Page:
At the same time, the natural gas industry in Karakalpakstan is growing and there have been estimates that there is some 1.7 trillion cubic metres of gas in Karakalpakstan, which, if true, is more than the International Energy Agency’s figure of 1.3 trillion cubic metres for the proven gas reserves of Azerbaijan

Mirziyoyev flew to the Karakalpakstan capital Nukus on July 2 and announced all the proposed changes to Karakalpakstan’s status would be removed from the proposed amendments to the constitution.

Mirziyoyev also blamed Karakalpakstan’s lawmakers for forwarding the proposed changes to the state commission working on amendments to the constitution.

Further transferring the blame onto local officials, Mirziyoyev asked why he was not told earlier that the move would be unpopular with the people of the region, though Uzbekistan’s security service seems to have known there could be unrest as internet connections to Karakalpakstan were cut on June 27.

It appears Uzbek authorities were uncomfortable with the thought that Karakalpakstan could legally declare independence from Uzbekistan, though this was unlikely to happen.

There have been Karakalpak movements for independence during the years Uzbekistan has been independent, but none ever gained enough momentum to pose a serious threat of seceding. 

Karakalpaks do make up only some 25% of the population of Karakalpakstan. 

The Karakalpaks of Karakalpakstan must be aware Uzbek authorities will not willing lose nearly 40% of the country’s territory or the natural gas reserves located there.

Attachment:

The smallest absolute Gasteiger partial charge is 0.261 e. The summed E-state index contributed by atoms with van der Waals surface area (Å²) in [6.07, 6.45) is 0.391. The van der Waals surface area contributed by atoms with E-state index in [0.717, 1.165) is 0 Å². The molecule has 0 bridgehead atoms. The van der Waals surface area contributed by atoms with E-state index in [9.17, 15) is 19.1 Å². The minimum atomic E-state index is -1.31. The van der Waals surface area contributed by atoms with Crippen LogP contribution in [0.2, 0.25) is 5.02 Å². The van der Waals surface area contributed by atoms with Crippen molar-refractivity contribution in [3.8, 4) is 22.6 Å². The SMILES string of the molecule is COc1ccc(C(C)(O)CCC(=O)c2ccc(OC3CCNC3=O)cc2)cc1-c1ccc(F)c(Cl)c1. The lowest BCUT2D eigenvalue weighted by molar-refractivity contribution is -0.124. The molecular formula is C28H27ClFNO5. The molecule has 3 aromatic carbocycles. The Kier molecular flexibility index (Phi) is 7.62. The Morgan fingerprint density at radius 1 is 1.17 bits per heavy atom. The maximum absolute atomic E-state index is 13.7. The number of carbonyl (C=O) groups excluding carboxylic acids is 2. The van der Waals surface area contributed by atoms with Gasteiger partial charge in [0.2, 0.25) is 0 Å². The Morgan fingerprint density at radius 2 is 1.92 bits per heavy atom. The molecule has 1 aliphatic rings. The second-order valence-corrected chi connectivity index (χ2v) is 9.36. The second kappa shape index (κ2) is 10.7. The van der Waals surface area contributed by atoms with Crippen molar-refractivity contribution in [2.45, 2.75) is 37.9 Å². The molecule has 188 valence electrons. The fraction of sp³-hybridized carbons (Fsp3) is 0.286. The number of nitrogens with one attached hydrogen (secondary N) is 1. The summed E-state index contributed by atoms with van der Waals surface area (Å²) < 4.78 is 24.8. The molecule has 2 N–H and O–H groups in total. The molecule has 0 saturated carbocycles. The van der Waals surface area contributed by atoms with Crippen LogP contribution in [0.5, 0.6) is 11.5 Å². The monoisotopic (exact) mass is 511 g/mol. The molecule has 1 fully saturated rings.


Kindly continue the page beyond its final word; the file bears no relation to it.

That did not stop Uzbek security forces from trying to shut down independence movements and many of the leaders of these Karakalpak liberation groups fled Uzbekistan years ago.

The plan to remove the privileges Karakalpakstan enjoys, albeit only on paper, is likely only shelved for now, not scrapped entirely. 

Uzbek authorities have now shown they would prefer Karakalpakstan did not have any special status or rights, especially the right to secede.

The security operation to restore order that left at least 18 people dead and 243 injured in Karakalpakstan is a black mark on Mirziyoyev’s government just ahead of another move that calls into question the president’s claim to be a reformer. 

One of the most controversial of the proposed changes to the constitution will allow Mirziyoyev to stay as president after the second term in office he is currently serving expires in 2026, by extending the presidential term from five to seven years. 

Mirziyoyev has been saying since he came to power in late 2016 that his government is different from the government of his predecessor Karimov, who earned the Uzbek government a reputation as a serial rights abuser. 

But Karimov extended the presidential term from five to seven years in a referendum in January 2002, and then stayed on in power until his death in 2016.

The violence in Karakalpakstan appears to be less severe than the violence in Andijon in May 2005 when Uzbek security forces and military moved to crush protests and 189 people, officially, were killed, though scores of witnesses say the figure was several times higher. 

But what happened in Karakalpakstan reminds some people of the Andijon massacre and raises more doubts about how new Mirziyoyev’s New Uzbekistan really is.